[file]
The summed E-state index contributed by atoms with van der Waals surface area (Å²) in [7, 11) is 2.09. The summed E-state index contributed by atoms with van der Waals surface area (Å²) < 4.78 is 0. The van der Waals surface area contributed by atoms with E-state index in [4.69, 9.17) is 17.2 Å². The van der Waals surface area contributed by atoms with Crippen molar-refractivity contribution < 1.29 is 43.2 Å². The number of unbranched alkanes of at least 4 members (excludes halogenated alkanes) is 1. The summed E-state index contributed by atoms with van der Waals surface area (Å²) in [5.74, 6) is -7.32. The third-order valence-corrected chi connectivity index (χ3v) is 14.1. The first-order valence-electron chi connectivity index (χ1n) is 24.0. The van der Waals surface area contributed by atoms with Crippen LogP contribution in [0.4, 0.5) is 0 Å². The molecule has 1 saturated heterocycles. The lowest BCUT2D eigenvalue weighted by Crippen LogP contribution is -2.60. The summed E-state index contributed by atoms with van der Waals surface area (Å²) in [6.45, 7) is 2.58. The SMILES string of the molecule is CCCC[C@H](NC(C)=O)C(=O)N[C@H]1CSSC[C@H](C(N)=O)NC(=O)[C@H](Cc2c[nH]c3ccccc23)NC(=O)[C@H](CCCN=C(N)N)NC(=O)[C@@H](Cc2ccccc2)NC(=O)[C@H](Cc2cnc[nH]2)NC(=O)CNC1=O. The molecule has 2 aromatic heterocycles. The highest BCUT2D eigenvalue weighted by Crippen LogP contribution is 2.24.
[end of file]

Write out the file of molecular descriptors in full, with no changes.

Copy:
The summed E-state index contributed by atoms with van der Waals surface area (Å²) in [7, 11) is 2.09. The summed E-state index contributed by atoms with van der Waals surface area (Å²) < 4.78 is 0. The van der Waals surface area contributed by atoms with E-state index in [4.69, 9.17) is 17.2 Å². The van der Waals surface area contributed by atoms with Crippen molar-refractivity contribution < 1.29 is 43.2 Å². The number of unbranched alkanes of at least 4 members (excludes halogenated alkanes) is 1. The summed E-state index contributed by atoms with van der Waals surface area (Å²) in [5.74, 6) is -7.32. The third-order valence-corrected chi connectivity index (χ3v) is 14.1. The first-order valence-electron chi connectivity index (χ1n) is 24.0. The van der Waals surface area contributed by atoms with Crippen LogP contribution in [0.4, 0.5) is 0 Å². The molecule has 1 saturated heterocycles. The lowest BCUT2D eigenvalue weighted by Crippen LogP contribution is -2.60. The summed E-state index contributed by atoms with van der Waals surface area (Å²) in [6.45, 7) is 2.58. The SMILES string of the molecule is CCCC[C@H](NC(C)=O)C(=O)N[C@H]1CSSC[C@H](C(N)=O)NC(=O)[C@H](Cc2c[nH]c3ccccc23)NC(=O)[C@H](CCCN=C(N)N)NC(=O)[C@@H](Cc2ccccc2)NC(=O)[C@H](Cc2cnc[nH]2)NC(=O)CNC1=O. The molecule has 2 aromatic heterocycles. The highest BCUT2D eigenvalue weighted by Crippen LogP contribution is 2.24.